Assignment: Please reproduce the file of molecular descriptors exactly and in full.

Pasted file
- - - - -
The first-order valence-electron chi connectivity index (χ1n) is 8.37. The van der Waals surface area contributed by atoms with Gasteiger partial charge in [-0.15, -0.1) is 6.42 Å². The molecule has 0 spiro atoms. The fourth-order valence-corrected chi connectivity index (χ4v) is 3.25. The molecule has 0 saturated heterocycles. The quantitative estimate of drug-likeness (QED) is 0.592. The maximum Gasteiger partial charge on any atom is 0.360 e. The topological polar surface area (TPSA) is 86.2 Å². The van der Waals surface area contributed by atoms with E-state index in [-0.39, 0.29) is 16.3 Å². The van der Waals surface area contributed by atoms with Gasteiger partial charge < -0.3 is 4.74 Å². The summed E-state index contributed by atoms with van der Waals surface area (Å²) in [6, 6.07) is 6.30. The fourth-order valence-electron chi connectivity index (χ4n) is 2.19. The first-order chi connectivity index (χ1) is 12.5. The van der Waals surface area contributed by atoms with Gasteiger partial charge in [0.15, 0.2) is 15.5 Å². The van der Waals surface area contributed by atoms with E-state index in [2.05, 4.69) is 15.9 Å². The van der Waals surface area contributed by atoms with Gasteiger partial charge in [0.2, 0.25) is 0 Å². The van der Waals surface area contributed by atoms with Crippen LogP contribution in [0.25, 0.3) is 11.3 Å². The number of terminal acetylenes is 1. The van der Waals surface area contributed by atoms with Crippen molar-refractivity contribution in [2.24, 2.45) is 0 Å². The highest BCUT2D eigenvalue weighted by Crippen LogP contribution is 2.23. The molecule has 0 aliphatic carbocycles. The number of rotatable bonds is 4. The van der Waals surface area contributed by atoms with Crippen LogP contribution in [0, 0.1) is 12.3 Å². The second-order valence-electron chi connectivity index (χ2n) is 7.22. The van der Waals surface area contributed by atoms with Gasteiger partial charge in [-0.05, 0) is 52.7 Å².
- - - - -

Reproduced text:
The first-order valence-electron chi connectivity index (χ1n) is 8.37. The van der Waals surface area contributed by atoms with Gasteiger partial charge in [-0.15, -0.1) is 6.42 Å². The molecule has 0 spiro atoms. The fourth-order valence-corrected chi connectivity index (χ4v) is 3.25. The molecule has 0 saturated heterocycles. The quantitative estimate of drug-likeness (QED) is 0.592. The maximum Gasteiger partial charge on any atom is 0.360 e. The topological polar surface area (TPSA) is 86.2 Å². The van der Waals surface area contributed by atoms with E-state index in [-0.39, 0.29) is 16.3 Å². The van der Waals surface area contributed by atoms with Gasteiger partial charge < -0.3 is 4.74 Å². The summed E-state index contributed by atoms with van der Waals surface area (Å²) in [6, 6.07) is 6.30. The fourth-order valence-electron chi connectivity index (χ4n) is 2.19. The first-order chi connectivity index (χ1) is 12.5. The van der Waals surface area contributed by atoms with Gasteiger partial charge in [0.15, 0.2) is 15.5 Å². The van der Waals surface area contributed by atoms with E-state index in [2.05, 4.69) is 15.9 Å². The van der Waals surface area contributed by atoms with Gasteiger partial charge in [0.2, 0.25) is 0 Å². The van der Waals surface area contributed by atoms with Crippen LogP contribution in [0.25, 0.3) is 11.3 Å². The number of terminal acetylenes is 1. The van der Waals surface area contributed by atoms with Crippen molar-refractivity contribution in [2.24, 2.45) is 0 Å². The highest BCUT2D eigenvalue weighted by Crippen LogP contribution is 2.23. The molecule has 0 aliphatic carbocycles. The number of rotatable bonds is 4. The van der Waals surface area contributed by atoms with Crippen LogP contribution in [0, 0.1) is 12.3 Å². The second-order valence-electron chi connectivity index (χ2n) is 7.22. The van der Waals surface area contributed by atoms with Gasteiger partial charge in [-0.05, 0) is 52.7 Å².